What further bothers me is that the Braves do a really good job of evaluating young and “on the cusp” talent — and they’re obviously very high on Gotay’s skills. While I doubt Ruben will be much more than a utility guy and pinch-hitter, I would have preferred to see him not getting playing time with the Mets than not getting playing time with the Braves.
One last issue that bugs me comes from Willie Randolph, who said this about Fernando Tatis in a NY Post article:
“Tatis gives you more versatility,” Willie Randolph said Wednesday. “He played winter ball, so he’s in great shape. I’m not going to hold that [arrival] against him. If we feel like he can help us, then we’ll see.”
So … in other words, Willie isn’t going to hold Tatis’ late arrival to camp (due to visa problems) against him, but he IS going to hold Gotay’s ankle injury against Ruben. Because really, what’s the difference?
Gotay only hit .229 in a measly 17 ABs but he did post a .435 OBP and .529 SLG in his short trial, while playing acceptable defense at three infield positions. Tatis, on the other hand, has hit .212 with a .229 OBP and .364 SLG in twice as many at-bats. He also played adequately in the field, though his skills in LF look a little scary … and we only saw him play a few innings at 1B. Of course, there’s always the possibility that Tatis doesn’t make the team either, but I have a feeling Brady Clark is the next player cut.
In other news, Steven Register was welcomed back by the Colorado Rockies with open arms. They were only too happy to pay $25,000 for the private instruction services provided by Rick Peterson.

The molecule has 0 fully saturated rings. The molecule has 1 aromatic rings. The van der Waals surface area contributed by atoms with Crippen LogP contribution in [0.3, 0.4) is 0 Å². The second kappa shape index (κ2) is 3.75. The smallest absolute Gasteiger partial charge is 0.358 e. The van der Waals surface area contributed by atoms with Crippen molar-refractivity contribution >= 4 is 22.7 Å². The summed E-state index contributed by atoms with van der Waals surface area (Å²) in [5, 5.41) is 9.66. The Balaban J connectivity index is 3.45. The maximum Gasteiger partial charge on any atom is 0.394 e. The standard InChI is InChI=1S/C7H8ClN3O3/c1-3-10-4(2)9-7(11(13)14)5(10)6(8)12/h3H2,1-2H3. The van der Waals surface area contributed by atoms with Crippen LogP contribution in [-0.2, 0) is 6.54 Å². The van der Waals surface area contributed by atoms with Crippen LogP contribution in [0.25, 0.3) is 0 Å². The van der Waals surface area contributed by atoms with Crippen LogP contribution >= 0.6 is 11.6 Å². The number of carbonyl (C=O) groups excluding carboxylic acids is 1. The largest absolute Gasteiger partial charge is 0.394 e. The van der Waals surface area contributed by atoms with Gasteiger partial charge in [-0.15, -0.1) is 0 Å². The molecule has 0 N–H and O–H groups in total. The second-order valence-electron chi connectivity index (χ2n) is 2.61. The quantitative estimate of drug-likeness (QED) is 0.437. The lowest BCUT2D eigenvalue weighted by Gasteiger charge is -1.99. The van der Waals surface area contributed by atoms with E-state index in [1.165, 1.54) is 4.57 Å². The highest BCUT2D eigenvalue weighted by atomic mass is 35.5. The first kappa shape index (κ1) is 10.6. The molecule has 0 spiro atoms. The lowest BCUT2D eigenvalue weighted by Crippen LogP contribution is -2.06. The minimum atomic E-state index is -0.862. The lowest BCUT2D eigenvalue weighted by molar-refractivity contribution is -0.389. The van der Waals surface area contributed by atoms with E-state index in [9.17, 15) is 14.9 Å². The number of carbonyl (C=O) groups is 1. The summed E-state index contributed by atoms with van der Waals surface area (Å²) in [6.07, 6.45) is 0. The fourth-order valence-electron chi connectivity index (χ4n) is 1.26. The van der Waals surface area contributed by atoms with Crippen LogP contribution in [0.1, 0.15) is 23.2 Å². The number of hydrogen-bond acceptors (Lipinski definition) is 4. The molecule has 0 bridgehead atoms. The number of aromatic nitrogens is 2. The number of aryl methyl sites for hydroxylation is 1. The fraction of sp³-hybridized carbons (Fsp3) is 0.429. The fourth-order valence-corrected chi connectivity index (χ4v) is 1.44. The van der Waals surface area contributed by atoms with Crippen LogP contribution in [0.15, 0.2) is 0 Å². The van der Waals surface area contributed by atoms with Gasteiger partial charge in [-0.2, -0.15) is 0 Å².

The Mets’ 25th man is down to Brady Clark and Fernando Tatis.
Clark is a much better outfielder and can play all three outfield positions. He’s a good singles hitter with not much power, and he runs fairly well. He strikes out more than he used to, but all in all at a less frequent rate than most batters — he’s a contact hitter and someone who can reliably execute the hit and run and drop down a bunt.
Tatis is only an okay outfielder, and is limited to the corner spots, but can also play 3B, 2B, and 1B. He once had a 34-HR season but that was a “Brady Anderson” year — he’s really more of gap hitter. His speed on the bases is somewhere between average and above-average. He’ll strike out a lot and probably won’t take too many walks.
On the one hand, Clark is an older, righthanded-hitting version of Angel Pagan, so once Moises Alou returns, he’s kind of redundant. On the other hand, Tatis is basically the same player as Damion Easley.
I get the feeling the Mets will lean toward Tatis, partially because they think he’s going to re-discover his homerun power, and partially for his versatility.
Either way, Ruben Gotay gets the short end of the stick.